Unfortunately, Alan had a mishap on some stairs before the trip, resulting in some injured ribs. He was sadly out of commission for the beginning of the trip. Soon enough, I had my own mishap while attempting to climb the steps carrying my empty duffel bag. Struggling up in the confined space, I opted to go back down, only to miss a step and scrape my leg on the steel step. It didn’t look pretty, but Josie patched me up. Not exactly the most auspicious start to the trip!

Early the next morning, the four remaining guests arrived from the UK and with everyone aboard, we set out for a day in Kimbe Bay. First up was Vanessa’s Reef and I was more than happy for a return visit. As we headed to the bay’s western extremity, I was thrilled to discover our second dive would be a Zero wreck. Nicknamed “Zero” by American troops during the Second World War, the Mitsubishi A6M5’s were among the most famous of all Japanese warplanes. Featuring a wingspan of 11m and attaining speeds of up to 564 km/hr, they were often utilized during kamikaze raids. Resting at a depth of 15m on a bottom of silt, the Zero wreck was discovered in 2000 by a local fisherman. Although visibility was limited, the wreck was nonetheless fascinating. An anemone perched atop the pilot’s seat proved especially photogenic.

Mealtime quickly proved to be a trip highlight. From the tiny galley, Pauline, Jane and Diane created an array of culinary wonders. Dinner was served ala Carte along with a complimentary glass of wine. Dishes ranged from roast lamb, to pizza and Indian-style curry. An unexpected bonus was a breadmaker, which ensured freshly baked bread and rolls daily.

Around 11:00 PM, we departed for the Witu Islands, situated to the northwest of Kimbe Bay. Swept by strong currents, these outlying jewels are legendary for their big fish action and 30m+ visibility. Witu boasts a variety of outer reef slopes jam-packed with hard coral gardens, submerged pinnacles and precipitous drop-offs. The next morning couldn’t come fast enough!

 After scant hours of sleep, I was roused by a pounding on my door.” Time to go diving” enthused Josie from the hallway beyond. Heading out to the dive deck, I was greeted by a scene exuding tranquility. Wedged between the blue of sea and sky, hilly forest-clad islands punctuated the still water, distantly fading to blue in the humid morning air. The only other sign of life was a trio of local villagers in dugout canoes. All was silent save for the gentle lapping of water around the FeBrina. Talk about being off the beaten path! After a dive brief and a much-needed jolt of coffee (two in my case), everyone was raring to go.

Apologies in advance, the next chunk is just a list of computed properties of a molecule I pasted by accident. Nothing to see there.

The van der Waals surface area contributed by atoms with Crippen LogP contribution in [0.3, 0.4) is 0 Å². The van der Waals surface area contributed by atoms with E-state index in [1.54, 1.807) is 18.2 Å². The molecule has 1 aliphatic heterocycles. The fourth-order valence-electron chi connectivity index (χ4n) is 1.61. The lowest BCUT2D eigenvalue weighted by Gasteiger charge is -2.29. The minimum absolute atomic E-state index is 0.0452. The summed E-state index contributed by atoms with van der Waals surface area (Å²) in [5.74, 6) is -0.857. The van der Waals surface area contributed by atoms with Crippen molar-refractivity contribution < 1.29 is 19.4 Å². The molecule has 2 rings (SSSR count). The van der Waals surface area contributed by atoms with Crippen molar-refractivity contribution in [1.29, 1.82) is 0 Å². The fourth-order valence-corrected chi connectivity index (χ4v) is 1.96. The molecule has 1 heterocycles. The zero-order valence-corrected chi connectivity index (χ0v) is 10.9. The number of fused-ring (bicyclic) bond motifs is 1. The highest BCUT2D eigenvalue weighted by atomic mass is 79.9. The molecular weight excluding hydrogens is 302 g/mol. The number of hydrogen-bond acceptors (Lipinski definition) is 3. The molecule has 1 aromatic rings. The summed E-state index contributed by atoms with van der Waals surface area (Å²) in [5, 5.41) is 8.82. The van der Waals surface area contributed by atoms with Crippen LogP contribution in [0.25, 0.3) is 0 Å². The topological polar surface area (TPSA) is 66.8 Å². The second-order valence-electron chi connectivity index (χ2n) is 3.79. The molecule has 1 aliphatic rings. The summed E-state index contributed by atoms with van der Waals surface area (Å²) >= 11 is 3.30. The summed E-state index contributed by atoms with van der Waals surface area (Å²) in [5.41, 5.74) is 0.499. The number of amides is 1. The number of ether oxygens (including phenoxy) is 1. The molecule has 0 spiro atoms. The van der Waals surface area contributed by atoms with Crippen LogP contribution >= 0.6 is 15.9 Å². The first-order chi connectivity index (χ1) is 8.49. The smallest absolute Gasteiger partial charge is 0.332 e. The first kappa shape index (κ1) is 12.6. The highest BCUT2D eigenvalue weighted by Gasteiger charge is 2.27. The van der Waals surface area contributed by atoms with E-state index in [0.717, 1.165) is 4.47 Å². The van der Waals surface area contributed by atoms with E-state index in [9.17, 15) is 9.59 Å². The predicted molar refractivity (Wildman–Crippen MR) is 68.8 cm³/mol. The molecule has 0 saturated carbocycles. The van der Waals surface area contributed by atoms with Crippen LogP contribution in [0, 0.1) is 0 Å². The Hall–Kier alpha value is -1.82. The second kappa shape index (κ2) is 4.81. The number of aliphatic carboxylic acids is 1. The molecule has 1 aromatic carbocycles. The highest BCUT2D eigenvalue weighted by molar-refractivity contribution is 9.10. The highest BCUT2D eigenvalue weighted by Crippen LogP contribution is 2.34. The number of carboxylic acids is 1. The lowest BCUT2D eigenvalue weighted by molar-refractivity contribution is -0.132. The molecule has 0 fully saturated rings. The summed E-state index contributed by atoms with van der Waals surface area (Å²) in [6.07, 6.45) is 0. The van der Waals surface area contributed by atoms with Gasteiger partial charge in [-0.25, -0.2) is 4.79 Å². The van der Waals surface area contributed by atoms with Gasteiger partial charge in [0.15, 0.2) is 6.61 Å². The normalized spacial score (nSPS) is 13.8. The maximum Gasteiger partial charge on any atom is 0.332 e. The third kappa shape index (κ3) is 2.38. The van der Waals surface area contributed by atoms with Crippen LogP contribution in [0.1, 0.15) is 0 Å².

Goru Arches was located on a coral ridge some 20min from our overnight anchorage. Framed with sweeping crimson sea fans in hues of crimson, white and orange, Goru’s twin arches left me grasping for superlatives! Soft corals of pink and lavender played host to legions of feather stars while the sea floor was dotted with whip corals, squat barrel sponges, orange sponges and the occasional green tree coral. We arrived just in time to surprise a slumbering school of bumphead parrotfish before our unwelcome intrusion dispersed them to the deep. Back on board, I hadn’t even removed my wetsuit before Pauline approached to take my breakfast order. , A full hot breakfast of bacon, eggs, beans and toast was soon waiting in the dining area along with a perpetually full pot of brewed coffee. Talk about service!

After breakfast, the wonders kept coming. Witu Drift featured a stunning wall with a sheer wall plummeting to the sandy bottom below. Electric soft corals and anemone-clad barrel sponges shrouded the walls along with a dazzling array of fish. For a change of pace, one afternoon was spent muck diving at Garove Island, the remains of a massive sunken volcanic caldera. Wire Bay’s black sand instantly proved to be a muck mecca, yielding a kaleidoscope of weird and wonderful creatures including leaf scorpionfish, hingebeak shrimp, false clownfish and a dizzying array of nudibranchs. A night dive revealed a different cast of characters. A mere wisp amid the scraggly seagrass, a pygmy pipehorse sat immobile, anchored to a blade of seagrass with its tail. I marvelled as to how Digger even saw it in the first place! A dwarf scorpionfish lumbered across the substrate as lizardfish grinned and anemone hermit crabs scuttled.

 The remaining dives at Witu proved equally spellbinding, with fish life and coral galore. Snappers and surgeonfish swarmed the reef tops while barracuda schools cruised the blue. Was it possible to be blasé about barracudas?!? Anchor hoisted, we set out for the overnight voyage to Fathers Reefs. Arriving before dawn, the trip’s most far-flung destination proved to be its most dramatic. Dominating the horizon was the soaring silhouette of Ulawun Volcano.  One of the country’s most active, its lofty 2,334-metre summit is the highest in the entire Bismarck Archipelago.